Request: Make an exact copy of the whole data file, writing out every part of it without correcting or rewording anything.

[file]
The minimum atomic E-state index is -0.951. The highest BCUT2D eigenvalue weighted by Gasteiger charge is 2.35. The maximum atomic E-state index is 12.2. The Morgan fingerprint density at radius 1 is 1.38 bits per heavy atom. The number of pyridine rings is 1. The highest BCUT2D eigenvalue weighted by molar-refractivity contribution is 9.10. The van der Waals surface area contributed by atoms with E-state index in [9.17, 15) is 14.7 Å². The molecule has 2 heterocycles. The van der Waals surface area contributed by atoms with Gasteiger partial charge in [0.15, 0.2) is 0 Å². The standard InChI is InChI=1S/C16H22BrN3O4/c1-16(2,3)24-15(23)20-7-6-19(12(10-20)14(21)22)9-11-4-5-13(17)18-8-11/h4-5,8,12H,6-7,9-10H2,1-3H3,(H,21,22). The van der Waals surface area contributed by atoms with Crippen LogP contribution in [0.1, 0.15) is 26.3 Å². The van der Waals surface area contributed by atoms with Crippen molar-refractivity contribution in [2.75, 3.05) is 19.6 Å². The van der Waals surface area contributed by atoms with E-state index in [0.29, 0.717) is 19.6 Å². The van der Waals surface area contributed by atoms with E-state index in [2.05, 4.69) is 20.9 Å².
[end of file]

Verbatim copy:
The minimum atomic E-state index is -0.951. The highest BCUT2D eigenvalue weighted by Gasteiger charge is 2.35. The maximum atomic E-state index is 12.2. The Morgan fingerprint density at radius 1 is 1.38 bits per heavy atom. The number of pyridine rings is 1. The highest BCUT2D eigenvalue weighted by molar-refractivity contribution is 9.10. The van der Waals surface area contributed by atoms with E-state index in [9.17, 15) is 14.7 Å². The molecule has 2 heterocycles. The van der Waals surface area contributed by atoms with Gasteiger partial charge in [0.15, 0.2) is 0 Å². The standard InChI is InChI=1S/C16H22BrN3O4/c1-16(2,3)24-15(23)20-7-6-19(12(10-20)14(21)22)9-11-4-5-13(17)18-8-11/h4-5,8,12H,6-7,9-10H2,1-3H3,(H,21,22). The van der Waals surface area contributed by atoms with Crippen LogP contribution in [0.1, 0.15) is 26.3 Å². The van der Waals surface area contributed by atoms with Crippen molar-refractivity contribution in [2.75, 3.05) is 19.6 Å². The van der Waals surface area contributed by atoms with E-state index in [0.29, 0.717) is 19.6 Å². The van der Waals surface area contributed by atoms with E-state index in [2.05, 4.69) is 20.9 Å².